Why Men Are No Longer The Only One's Pursuing Younger Partners

During a more traditional gender norm adhering generation, social roles pushed a specific agenda, limiting women’s access and opportunity.  With minimal resources or choice, making survival a primary goal, our primitive brain kicks in and our biological and evolutionary drives go to work, narrowing down mate selection based on who will increase likeliness of survival and reproductive success. 

Social norms, fed to a society through various forms of media and represented in language through praise, permittance and idealization, has reinforced the evolutionary drive that influences mate selection. 

An older male partner, due to what he historically represents and is able to provide (financial stability, status, safety and in turn an increased likeliness of the survival of ones offspring) would appear as an ideal mate selection to a woman of any age. This of course greatly widened the dating age gap and pool selection for heterosexual males and limited that of heterosexual females. 

In today’s more modern norm adhering society, women now have access to education and the profession of their choosing. Despite barriers still existing, many strides have been made for women’s rights that directly influence their independence, freedom of choice and in turn, what they seek in a partner and when/if they seek a relationship altogether. This is a clear demonstration of how social structures greatly influence human behavior, including mate selection that may otherwise be attributed to biology. 

Social perceptions pertaining to the traditional image of a female as a homemaker continue to be challenged and redefined.

This however does not mean we as a culture have fully rid our expectations or ‘old brain’ perception of what is acceptable or ideal. You can observe this social ambiguity in the negative comments and gossip surrounding a couple such as Kate Beckinsale and Pete Davidson. A society who uses media as a platform to empower women and encourage a progressive society and at the same time expresses discomfort and uncertainty with a 45 year old woman’s intentions when choosing a 25 year old partner. 

We as people are uncomfortable with change or the unfamiliar. Today is an age of change, and as we encourage the empowerment of women (and also men) it is reasonable to expect some resistance. As referenced in several theories of psychology, the ‘system’ will readjust to changes eventually and that will become the new normal until the next inevitable change occurs.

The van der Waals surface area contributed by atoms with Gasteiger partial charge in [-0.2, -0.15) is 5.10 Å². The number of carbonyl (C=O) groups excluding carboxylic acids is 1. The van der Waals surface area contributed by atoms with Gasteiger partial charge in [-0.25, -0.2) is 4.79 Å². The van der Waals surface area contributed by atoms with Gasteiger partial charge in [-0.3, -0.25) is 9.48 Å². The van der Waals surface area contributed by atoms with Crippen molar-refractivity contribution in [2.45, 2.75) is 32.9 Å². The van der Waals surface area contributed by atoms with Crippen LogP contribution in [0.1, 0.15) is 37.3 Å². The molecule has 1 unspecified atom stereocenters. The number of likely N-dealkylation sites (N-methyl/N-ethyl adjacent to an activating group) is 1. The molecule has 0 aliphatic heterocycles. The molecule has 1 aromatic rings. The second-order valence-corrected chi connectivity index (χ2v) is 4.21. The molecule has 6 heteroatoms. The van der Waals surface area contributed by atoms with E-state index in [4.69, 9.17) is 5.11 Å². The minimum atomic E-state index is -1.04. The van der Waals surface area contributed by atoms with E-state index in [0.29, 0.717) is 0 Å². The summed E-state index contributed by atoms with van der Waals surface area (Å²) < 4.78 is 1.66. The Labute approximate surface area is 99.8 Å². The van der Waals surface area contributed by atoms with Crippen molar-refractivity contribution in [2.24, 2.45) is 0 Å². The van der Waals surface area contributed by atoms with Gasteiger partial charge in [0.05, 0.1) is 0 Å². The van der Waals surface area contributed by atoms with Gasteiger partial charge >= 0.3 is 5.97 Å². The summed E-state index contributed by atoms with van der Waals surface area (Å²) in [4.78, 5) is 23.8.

Why Maintaining Your Autonomy May Actually Benefit Your Relationships

During the early phase of relationships individuals may find that they are willing, even eager to, go out of their way to present heir best version of self, which for some is not being themselves at all. Instead, they suddenly take on the attitudes and belief system of the person of interest. They like hiking so, after a lifetime of disinterest in physical activity, you are enthusiastic about hiking; they enjoy spicy food so you are willing to give it a go despite knowing the stomach pains that await you later.

Let’s consider Julia Roberts role in the movie Runaway Bride. Richard Gere helps to point out this behavior in that the fleeing bride tends to adjust her likes and dislikes (what type of eggs she likes and ‘her’ hobbies) depending on her most recent fiancé. Although this movie attempts to utilize humor to highlight the barrier preventing her from walking down the aisle, a Psychologist named Murray Bowen coined this Differentiation of Self: the ability to separate thoughts and feelings.

·      Poorly Differentiated Individuals: Tend to fuse with others; struggle to formulate ‘I’ thinking due to their emotionally dependency on others; emotionally reactive; dependent, avoidant or distant in relationships; concerned about what others think.

·      Highly Differentiated Individuals: Feel, think and act for themselves; autonomous; in relationships they do not fear risk of losing identity in their partner rather they enjoy closeness and can bear small arguments.

Lack of differentiation in relationships can lead to enmeshment. This sort of attachment hinders individual growth and autonomy, which is a vital contributor to experienced wellness. This infatuation of sorts is not necessarily equally maintained and experienced by each partner. Although you may want to spend all your time together initially, a partner may grow comfortable and begin to desire to bring focus on additional life priorities (hobbies, friends, family, etc.). When only one partner transitions out of the enmeshed phase this often leads to confusion, feelings of loss, overbearing behavior; distance, resentment, stonewall and so forth.

It is valuable to highlight the importance of differentiation prior to even entering a relationship. In gaining an understanding of the benefits of such, when entering a partnership one will be better prepared to compromise on a balanced state of interdependence.

Working with a relationship counselor can help to work through unresolved conflict in our lives that contributed to poor differentiation. In learning how experiences of relationships from the past (including caregiver) play a significant role on how we experience others and ourselves will help to promote consciousness and prepare for positive change.